China’s Internet and insurance giants are finding ever more innovative ways to skirt the country’s strict betting laws and reap a payout from the billions fans are wagering on the FIFA World Cup.
Gambling is banned in China, except if it is run by the government or the proceeds donated to charity, but Alibaba Group Holding Ltd (阿里巴巴) and Tencent Holdings Ltd’s (騰訊) have this year linked up with state-owned provincial lotteries to enable punters to bet on the World Cup online.
Both have smartphone gambling apps that have proven hugely popular during the tournament in Brazil and on which more than 10 billion yuan (US$1.6 billion) in bets are expected to be legally wagered — dwarfing the 2.3 billion yuan bet during the 2010 finals in South Africa, but far less than will be spent illegally.
“I find it so much easier to bet on an app, rather than having to go to a lottery center,” said Li Qiang, a Shanghai resident who said he won 200 yuan when Uruguay beat Italy in the group stage.
“I love the World Cup, but being Chinese, we have little way to get involved other than to bet,” he said, referring to the national team ranked 103rd by FIFA.
Neither Tencent nor Alibaba have gambling licenses, but earn revenue by acting as online platforms for provincial lotteries that offer odds on nearly everything.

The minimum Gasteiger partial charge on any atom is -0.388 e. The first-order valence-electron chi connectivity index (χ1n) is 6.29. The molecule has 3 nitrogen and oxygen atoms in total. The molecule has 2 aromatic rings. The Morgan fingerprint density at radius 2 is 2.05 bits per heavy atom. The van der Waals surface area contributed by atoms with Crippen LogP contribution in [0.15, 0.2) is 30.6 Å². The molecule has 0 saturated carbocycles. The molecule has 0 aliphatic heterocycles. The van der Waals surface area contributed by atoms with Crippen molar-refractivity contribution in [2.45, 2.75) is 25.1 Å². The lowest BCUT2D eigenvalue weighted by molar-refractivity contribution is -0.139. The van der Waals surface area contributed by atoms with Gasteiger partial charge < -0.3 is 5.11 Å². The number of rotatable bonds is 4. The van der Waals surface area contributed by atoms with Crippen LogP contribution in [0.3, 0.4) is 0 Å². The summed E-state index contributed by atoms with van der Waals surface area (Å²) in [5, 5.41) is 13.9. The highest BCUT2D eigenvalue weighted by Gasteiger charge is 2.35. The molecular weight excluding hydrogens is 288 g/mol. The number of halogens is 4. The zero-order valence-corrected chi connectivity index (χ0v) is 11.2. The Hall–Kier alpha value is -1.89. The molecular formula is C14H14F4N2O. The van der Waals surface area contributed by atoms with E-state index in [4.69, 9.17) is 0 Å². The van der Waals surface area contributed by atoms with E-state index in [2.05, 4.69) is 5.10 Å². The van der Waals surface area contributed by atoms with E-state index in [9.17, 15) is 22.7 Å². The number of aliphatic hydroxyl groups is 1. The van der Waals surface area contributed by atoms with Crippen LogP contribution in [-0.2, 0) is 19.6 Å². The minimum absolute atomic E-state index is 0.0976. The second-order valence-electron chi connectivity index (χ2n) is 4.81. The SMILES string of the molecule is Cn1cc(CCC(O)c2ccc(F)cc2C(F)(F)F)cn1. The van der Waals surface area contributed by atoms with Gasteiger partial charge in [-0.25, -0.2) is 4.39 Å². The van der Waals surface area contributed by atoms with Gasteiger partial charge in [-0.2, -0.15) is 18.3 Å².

Alibaba — which heavily promotes World Cup betting on its main e-commerce shopping platform, Taobao.com (淘寶網) — takes a 7 percent cut of the money gambled through its Web sites, the Beijing Youth Daily said.
On Thursday, an advertisement on Taobao priced Brazil as favorites to win the tournament at 2.3/1, less generous than the 2.75/1 available from most UK bookmakers.
Alibaba declined to comment on the gambling and Tencent did not answer a request for comment.
More than 500 million people in China access the Internet via their smartphones, according to the state-run China Internet Network Information Center.
“The law is quite strict in China, but gaming opportunities are very accessible to anyone who has a smartphone,” said Huang Guihai (黃貴海), associate professor at the Gaming Teaching and Research Centre at the Macao Polytechnic Institute.
However, insurance firms trying to do World Cup business have met official disapproval.
An Cheng Insurance (安誠財產保險公司) offered a “heartbreak” policy in which fans get Taobao credit if their team is eliminated to “alleviate the mental shock,” effectively enabling customers to profit from teams exiting the contest.
Regulators last week stepped in to issue an urgent notice that “insurance products with gaming character should be suspended,” Xinhua news agency reported.
“Some insurance companies have pulled related World Cup regret insurances from the shelves,” it added.
Yet most Chinese sports betting takes place via outlawed Web sites, where odds are more attractive and credit offered.
Research by sports newspaper Titan Weekly estimates that an astonishing 500 billion yuan was spent on legal and illegal online gambling during the 2006 tournament in Germany, about 2 percent of China’s GDP.
“The issue of illegal gambling is particularly serious during the World Cup,” said Wang Xuehong (王學紅), head of Peking University’s Lottery Research Institute.
Given the scale of the demand, official restrictions on betting created opportunities for illegal operators, she said.